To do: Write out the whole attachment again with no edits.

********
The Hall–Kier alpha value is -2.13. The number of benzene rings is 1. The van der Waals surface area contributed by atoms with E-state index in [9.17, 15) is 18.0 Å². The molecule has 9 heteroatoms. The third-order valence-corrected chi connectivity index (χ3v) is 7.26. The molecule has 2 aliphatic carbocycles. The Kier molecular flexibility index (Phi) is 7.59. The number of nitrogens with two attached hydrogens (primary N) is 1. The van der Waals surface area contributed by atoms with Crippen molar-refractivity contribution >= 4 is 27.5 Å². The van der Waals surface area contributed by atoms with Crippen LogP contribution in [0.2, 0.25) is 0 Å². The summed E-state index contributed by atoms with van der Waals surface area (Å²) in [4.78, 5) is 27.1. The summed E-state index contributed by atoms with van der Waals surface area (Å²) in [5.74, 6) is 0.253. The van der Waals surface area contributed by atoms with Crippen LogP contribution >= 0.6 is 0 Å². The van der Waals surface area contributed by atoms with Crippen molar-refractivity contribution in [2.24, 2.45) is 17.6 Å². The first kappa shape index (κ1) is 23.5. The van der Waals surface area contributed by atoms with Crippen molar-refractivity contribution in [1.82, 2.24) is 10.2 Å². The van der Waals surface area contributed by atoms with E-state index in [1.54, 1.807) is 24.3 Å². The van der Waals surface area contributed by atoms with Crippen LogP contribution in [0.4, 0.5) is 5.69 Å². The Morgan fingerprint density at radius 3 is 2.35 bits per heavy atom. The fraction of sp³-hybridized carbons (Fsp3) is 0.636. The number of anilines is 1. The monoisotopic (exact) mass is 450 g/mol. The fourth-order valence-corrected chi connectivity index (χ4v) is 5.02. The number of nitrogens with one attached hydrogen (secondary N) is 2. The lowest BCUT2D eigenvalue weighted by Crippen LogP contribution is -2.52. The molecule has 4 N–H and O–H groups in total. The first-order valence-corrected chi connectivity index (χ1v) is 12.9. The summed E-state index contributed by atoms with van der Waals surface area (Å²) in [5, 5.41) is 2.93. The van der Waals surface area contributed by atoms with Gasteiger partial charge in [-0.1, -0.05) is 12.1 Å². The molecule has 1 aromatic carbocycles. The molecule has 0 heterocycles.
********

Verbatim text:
The Hall–Kier alpha value is -2.13. The number of benzene rings is 1. The van der Waals surface area contributed by atoms with E-state index in [9.17, 15) is 18.0 Å². The molecule has 9 heteroatoms. The third-order valence-corrected chi connectivity index (χ3v) is 7.26. The molecule has 2 aliphatic carbocycles. The Kier molecular flexibility index (Phi) is 7.59. The number of nitrogens with two attached hydrogens (primary N) is 1. The van der Waals surface area contributed by atoms with Crippen molar-refractivity contribution >= 4 is 27.5 Å². The van der Waals surface area contributed by atoms with Crippen LogP contribution in [0.2, 0.25) is 0 Å². The summed E-state index contributed by atoms with van der Waals surface area (Å²) in [4.78, 5) is 27.1. The summed E-state index contributed by atoms with van der Waals surface area (Å²) in [5.74, 6) is 0.253. The van der Waals surface area contributed by atoms with Crippen LogP contribution >= 0.6 is 0 Å². The van der Waals surface area contributed by atoms with Crippen molar-refractivity contribution in [2.24, 2.45) is 17.6 Å². The first kappa shape index (κ1) is 23.5. The van der Waals surface area contributed by atoms with Crippen molar-refractivity contribution in [1.82, 2.24) is 10.2 Å². The van der Waals surface area contributed by atoms with E-state index in [1.54, 1.807) is 24.3 Å². The van der Waals surface area contributed by atoms with Crippen LogP contribution in [0.4, 0.5) is 5.69 Å². The Morgan fingerprint density at radius 3 is 2.35 bits per heavy atom. The fraction of sp³-hybridized carbons (Fsp3) is 0.636. The number of anilines is 1. The monoisotopic (exact) mass is 450 g/mol. The fourth-order valence-corrected chi connectivity index (χ4v) is 5.02. The number of nitrogens with one attached hydrogen (secondary N) is 2. The lowest BCUT2D eigenvalue weighted by Crippen LogP contribution is -2.52. The molecule has 4 N–H and O–H groups in total. The first-order valence-corrected chi connectivity index (χ1v) is 12.9. The summed E-state index contributed by atoms with van der Waals surface area (Å²) in [5, 5.41) is 2.93. The van der Waals surface area contributed by atoms with Gasteiger partial charge in [-0.1, -0.05) is 12.1 Å². The molecule has 1 aromatic carbocycles. The molecule has 0 heterocycles.